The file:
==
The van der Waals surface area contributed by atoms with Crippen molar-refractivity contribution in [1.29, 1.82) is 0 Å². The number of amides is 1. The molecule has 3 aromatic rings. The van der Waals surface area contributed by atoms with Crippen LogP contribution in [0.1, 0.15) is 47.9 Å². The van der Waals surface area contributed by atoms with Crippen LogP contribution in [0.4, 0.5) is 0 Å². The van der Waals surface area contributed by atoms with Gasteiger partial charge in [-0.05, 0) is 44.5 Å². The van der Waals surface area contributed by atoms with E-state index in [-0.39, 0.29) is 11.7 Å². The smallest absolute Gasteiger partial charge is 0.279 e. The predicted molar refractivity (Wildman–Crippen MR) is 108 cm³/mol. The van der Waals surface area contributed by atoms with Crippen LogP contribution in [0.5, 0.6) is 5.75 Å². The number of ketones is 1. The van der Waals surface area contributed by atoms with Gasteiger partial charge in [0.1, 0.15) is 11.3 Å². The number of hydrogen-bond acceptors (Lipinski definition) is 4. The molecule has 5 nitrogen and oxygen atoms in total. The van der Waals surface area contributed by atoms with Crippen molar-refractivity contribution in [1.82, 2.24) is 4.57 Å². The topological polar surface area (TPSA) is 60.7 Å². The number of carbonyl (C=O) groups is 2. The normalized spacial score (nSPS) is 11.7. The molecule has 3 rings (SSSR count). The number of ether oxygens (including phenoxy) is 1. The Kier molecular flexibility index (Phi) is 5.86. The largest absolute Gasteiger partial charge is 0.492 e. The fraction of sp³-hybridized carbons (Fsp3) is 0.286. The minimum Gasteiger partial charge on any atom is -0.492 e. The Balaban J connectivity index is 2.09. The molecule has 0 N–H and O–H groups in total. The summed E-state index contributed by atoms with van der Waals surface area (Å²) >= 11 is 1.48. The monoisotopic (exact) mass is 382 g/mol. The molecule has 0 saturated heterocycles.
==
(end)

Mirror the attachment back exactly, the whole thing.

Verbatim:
The van der Waals surface area contributed by atoms with Crippen molar-refractivity contribution in [1.29, 1.82) is 0 Å². The number of amides is 1. The molecule has 3 aromatic rings. The van der Waals surface area contributed by atoms with Crippen LogP contribution in [0.1, 0.15) is 47.9 Å². The van der Waals surface area contributed by atoms with Crippen LogP contribution in [0.4, 0.5) is 0 Å². The van der Waals surface area contributed by atoms with Gasteiger partial charge in [-0.05, 0) is 44.5 Å². The van der Waals surface area contributed by atoms with E-state index in [-0.39, 0.29) is 11.7 Å². The smallest absolute Gasteiger partial charge is 0.279 e. The predicted molar refractivity (Wildman–Crippen MR) is 108 cm³/mol. The van der Waals surface area contributed by atoms with Crippen LogP contribution in [0.5, 0.6) is 5.75 Å². The number of ketones is 1. The van der Waals surface area contributed by atoms with Gasteiger partial charge in [0.1, 0.15) is 11.3 Å². The number of hydrogen-bond acceptors (Lipinski definition) is 4. The molecule has 5 nitrogen and oxygen atoms in total. The van der Waals surface area contributed by atoms with Crippen molar-refractivity contribution in [1.82, 2.24) is 4.57 Å². The topological polar surface area (TPSA) is 60.7 Å². The number of carbonyl (C=O) groups is 2. The normalized spacial score (nSPS) is 11.7. The molecule has 3 rings (SSSR count). The number of ether oxygens (including phenoxy) is 1. The Kier molecular flexibility index (Phi) is 5.86. The largest absolute Gasteiger partial charge is 0.492 e. The fraction of sp³-hybridized carbons (Fsp3) is 0.286. The minimum Gasteiger partial charge on any atom is -0.492 e. The Balaban J connectivity index is 2.09. The molecule has 0 N–H and O–H groups in total. The summed E-state index contributed by atoms with van der Waals surface area (Å²) >= 11 is 1.48. The monoisotopic (exact) mass is 382 g/mol. The molecule has 0 saturated heterocycles.